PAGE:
کد خبر: 129479تاریخ: 1394/7/29 19:36
Sanctions relief big boon to climate
Sanctions relief big boon to climate
The removal of draconian sanctions on Iran will enable the country to quadruple its efforts to curb fossil fuel emissions, the country's lead envoy at UN climate negotiations said.

Iran is a major oil and gas producing country whose greenhouse emissions account for about 1.5 percent of the global total, according to World Resources Institute.

The country plans to submit by the middle of November a 'very well-prepared' pledge on the actions which it is prepared to take to limit greenhouse gases, its delegation chief at the UN climate meeting in Bonn Majid Shafie-Pour said.

Envoys from more than 190 nations are meeting in Bonn this week to hammer out a deal for signing at a summit of world leaders in Paris in December.

Shafie-Pour said Iran will formally submit the pledge to the UN prior to President Hassan Rouhani's visit to France in the second half of November.

One of Iran's plans will deal with "existing technology available to ourselves, the existing level of investment and financial resources and the capacity under the unjustifiable sanction regime", he told Bloomberg in an interview.

"The other side of the coin that we are favorably looking at would certainly be making three to four times the effect once the sanctions are lifted," he said.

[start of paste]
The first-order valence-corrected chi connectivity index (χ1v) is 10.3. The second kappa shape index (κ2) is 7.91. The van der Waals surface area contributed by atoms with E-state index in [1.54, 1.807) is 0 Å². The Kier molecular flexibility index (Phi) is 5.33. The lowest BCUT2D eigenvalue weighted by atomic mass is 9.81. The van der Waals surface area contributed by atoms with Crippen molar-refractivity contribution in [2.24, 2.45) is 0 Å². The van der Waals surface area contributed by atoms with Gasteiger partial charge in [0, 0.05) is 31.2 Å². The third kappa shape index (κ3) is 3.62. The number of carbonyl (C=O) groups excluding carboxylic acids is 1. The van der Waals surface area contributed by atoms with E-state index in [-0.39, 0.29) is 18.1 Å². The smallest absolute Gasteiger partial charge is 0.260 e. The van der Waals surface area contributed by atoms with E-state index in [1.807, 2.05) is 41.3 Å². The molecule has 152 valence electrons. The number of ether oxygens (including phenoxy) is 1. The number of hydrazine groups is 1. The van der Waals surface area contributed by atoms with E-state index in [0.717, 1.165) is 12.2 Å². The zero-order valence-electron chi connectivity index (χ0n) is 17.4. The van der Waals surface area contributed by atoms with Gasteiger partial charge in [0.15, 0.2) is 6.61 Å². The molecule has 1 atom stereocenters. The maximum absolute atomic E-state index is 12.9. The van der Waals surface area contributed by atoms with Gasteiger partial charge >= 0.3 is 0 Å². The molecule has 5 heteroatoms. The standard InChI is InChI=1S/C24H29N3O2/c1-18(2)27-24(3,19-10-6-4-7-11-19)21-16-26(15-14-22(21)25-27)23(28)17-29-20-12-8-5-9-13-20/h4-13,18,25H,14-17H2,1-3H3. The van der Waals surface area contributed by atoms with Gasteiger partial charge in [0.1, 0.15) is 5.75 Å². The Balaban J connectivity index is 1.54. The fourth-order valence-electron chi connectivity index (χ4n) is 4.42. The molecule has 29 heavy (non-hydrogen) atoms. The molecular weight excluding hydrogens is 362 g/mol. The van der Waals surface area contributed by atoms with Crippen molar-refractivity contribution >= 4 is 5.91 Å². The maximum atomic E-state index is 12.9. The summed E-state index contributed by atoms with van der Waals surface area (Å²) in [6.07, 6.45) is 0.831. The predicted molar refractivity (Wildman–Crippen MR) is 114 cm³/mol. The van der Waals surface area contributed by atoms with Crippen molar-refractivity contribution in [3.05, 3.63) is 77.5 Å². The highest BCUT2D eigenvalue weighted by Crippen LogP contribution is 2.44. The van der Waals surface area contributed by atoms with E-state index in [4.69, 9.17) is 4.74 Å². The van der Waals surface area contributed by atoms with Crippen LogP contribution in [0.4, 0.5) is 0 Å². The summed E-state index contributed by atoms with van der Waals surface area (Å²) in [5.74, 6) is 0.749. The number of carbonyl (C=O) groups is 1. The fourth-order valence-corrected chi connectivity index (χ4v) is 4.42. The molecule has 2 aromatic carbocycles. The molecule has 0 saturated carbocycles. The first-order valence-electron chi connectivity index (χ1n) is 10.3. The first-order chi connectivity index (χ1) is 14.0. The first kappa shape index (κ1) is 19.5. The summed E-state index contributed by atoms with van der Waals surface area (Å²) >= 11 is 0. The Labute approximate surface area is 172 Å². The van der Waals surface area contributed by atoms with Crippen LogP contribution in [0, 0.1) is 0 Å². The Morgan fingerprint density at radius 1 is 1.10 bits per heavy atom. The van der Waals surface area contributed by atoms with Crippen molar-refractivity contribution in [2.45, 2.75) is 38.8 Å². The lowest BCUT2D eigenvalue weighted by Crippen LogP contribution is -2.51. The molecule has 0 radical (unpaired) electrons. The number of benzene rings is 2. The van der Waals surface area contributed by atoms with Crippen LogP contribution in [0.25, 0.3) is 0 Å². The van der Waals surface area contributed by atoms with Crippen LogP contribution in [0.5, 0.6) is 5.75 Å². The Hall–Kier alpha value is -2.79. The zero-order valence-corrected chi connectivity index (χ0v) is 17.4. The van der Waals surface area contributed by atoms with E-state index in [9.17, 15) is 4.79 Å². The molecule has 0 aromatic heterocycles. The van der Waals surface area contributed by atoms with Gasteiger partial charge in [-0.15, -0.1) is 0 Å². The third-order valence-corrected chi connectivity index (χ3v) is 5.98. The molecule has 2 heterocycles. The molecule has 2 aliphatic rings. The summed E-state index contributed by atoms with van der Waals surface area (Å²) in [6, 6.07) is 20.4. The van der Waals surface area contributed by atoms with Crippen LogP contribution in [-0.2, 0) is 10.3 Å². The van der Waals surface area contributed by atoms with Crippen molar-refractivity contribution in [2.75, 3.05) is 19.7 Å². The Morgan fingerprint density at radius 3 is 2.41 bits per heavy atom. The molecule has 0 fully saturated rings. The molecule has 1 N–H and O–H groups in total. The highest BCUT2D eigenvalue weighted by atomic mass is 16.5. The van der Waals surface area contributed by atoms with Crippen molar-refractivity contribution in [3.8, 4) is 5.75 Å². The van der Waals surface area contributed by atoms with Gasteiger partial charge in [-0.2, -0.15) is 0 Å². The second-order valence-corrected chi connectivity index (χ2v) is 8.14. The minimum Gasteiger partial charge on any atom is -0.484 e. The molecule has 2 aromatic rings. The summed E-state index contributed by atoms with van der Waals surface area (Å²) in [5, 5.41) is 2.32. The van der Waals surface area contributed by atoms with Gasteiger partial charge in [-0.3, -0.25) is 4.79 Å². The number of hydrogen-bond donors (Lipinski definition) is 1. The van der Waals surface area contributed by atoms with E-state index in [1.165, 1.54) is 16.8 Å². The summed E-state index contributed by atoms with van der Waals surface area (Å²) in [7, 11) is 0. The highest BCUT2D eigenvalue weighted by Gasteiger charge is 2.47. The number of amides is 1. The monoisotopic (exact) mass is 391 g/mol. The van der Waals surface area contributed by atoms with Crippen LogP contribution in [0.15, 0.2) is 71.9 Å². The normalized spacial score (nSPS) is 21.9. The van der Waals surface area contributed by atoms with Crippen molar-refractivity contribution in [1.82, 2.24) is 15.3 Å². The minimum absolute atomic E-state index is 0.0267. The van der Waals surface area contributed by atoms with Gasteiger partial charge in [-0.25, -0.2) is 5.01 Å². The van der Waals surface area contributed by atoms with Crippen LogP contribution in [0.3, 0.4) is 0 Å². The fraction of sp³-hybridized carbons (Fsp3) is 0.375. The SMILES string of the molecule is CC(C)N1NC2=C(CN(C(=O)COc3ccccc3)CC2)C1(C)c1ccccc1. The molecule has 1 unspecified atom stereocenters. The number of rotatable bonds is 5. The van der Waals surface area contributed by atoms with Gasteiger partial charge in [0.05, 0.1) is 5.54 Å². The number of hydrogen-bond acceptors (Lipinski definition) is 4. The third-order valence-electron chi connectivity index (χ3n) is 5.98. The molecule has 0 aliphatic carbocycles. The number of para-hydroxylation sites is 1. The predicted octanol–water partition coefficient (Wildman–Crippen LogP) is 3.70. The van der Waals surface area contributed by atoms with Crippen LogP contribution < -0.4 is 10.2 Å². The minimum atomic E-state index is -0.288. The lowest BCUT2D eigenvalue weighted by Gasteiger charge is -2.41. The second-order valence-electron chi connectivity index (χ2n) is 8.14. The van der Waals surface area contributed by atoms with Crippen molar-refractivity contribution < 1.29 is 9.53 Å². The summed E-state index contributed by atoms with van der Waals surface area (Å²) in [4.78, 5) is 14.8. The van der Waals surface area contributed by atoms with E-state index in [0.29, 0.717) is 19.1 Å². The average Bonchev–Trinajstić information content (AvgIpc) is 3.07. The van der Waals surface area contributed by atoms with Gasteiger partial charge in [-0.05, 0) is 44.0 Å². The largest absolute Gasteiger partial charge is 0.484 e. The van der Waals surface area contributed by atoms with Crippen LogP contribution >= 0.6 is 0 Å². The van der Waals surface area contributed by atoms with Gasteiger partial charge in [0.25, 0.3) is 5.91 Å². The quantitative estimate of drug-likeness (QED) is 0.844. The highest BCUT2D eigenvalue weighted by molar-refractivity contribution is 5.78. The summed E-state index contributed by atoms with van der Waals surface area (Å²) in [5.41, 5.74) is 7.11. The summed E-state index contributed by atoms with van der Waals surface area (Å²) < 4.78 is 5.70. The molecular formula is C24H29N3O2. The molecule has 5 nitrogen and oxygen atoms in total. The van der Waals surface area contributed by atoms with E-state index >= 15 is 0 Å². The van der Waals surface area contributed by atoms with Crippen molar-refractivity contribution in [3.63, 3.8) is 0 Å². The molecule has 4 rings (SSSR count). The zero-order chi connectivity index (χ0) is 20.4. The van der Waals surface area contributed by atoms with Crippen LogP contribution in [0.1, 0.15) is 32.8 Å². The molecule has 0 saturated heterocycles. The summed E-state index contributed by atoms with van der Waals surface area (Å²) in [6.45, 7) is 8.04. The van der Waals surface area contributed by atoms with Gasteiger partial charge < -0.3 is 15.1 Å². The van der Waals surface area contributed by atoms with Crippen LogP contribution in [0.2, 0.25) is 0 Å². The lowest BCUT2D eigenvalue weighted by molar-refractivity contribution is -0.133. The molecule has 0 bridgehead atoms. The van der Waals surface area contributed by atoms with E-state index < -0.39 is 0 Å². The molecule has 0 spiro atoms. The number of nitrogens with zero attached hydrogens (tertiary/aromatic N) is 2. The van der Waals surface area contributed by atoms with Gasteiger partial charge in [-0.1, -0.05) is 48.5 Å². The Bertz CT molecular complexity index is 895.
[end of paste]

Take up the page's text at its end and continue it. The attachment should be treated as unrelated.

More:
US-led sanctions have limited Iran's access to modern technology and equipment in a variety of sectors, including in its massive energy and transportation sector.



Tehran air pollution

Western sanctions on Iran's oil industry forced the country to use its petrochemical plants for production of gasoline which dramatically worsened air pollution in cities.

More than 15 million vehicles ply the country's roads guzzling enormous amounts of fuel.

Shafie-Pour said Iran's energy sector will need a 'radical renovation' to reduce emissions when the sanctions are lifted.

"The plan is to focus first on energy efficiency measures, then to extend the use of less carbon-intensive fossil fuels, primarily natural gas, and then move toward renewable," Bloomberg quoted him as saying.

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